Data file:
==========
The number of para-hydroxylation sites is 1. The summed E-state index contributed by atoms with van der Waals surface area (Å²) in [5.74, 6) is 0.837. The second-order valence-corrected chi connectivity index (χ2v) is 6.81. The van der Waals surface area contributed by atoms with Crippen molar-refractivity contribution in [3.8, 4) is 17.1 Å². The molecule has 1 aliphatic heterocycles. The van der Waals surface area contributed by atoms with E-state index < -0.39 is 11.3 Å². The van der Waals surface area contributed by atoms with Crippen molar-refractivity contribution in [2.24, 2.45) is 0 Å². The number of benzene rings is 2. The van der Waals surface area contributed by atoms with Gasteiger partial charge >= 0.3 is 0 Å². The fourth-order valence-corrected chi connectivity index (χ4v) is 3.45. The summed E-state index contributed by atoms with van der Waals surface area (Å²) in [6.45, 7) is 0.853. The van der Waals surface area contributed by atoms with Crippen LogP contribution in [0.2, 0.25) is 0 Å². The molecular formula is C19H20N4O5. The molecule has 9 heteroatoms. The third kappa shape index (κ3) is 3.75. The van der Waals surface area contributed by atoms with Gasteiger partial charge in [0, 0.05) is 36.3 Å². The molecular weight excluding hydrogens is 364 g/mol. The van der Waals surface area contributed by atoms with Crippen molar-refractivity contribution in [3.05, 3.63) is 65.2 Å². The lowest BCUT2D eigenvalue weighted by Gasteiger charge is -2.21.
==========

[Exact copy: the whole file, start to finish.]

The number of para-hydroxylation sites is 1. The summed E-state index contributed by atoms with van der Waals surface area (Å²) in [5.74, 6) is 0.837. The second-order valence-corrected chi connectivity index (χ2v) is 6.81. The van der Waals surface area contributed by atoms with Crippen molar-refractivity contribution in [3.8, 4) is 17.1 Å². The molecule has 1 aliphatic heterocycles. The van der Waals surface area contributed by atoms with E-state index < -0.39 is 11.3 Å². The van der Waals surface area contributed by atoms with Crippen molar-refractivity contribution in [2.24, 2.45) is 0 Å². The number of benzene rings is 2. The van der Waals surface area contributed by atoms with Gasteiger partial charge >= 0.3 is 0 Å². The fourth-order valence-corrected chi connectivity index (χ4v) is 3.45. The summed E-state index contributed by atoms with van der Waals surface area (Å²) in [6.45, 7) is 0.853. The van der Waals surface area contributed by atoms with Crippen LogP contribution in [0.2, 0.25) is 0 Å². The molecular formula is C19H20N4O5. The molecule has 9 heteroatoms. The third kappa shape index (κ3) is 3.75. The van der Waals surface area contributed by atoms with Gasteiger partial charge in [0, 0.05) is 36.3 Å². The molecular weight excluding hydrogens is 364 g/mol. The van der Waals surface area contributed by atoms with Crippen molar-refractivity contribution in [3.05, 3.63) is 65.2 Å². The lowest BCUT2D eigenvalue weighted by Gasteiger charge is -2.21.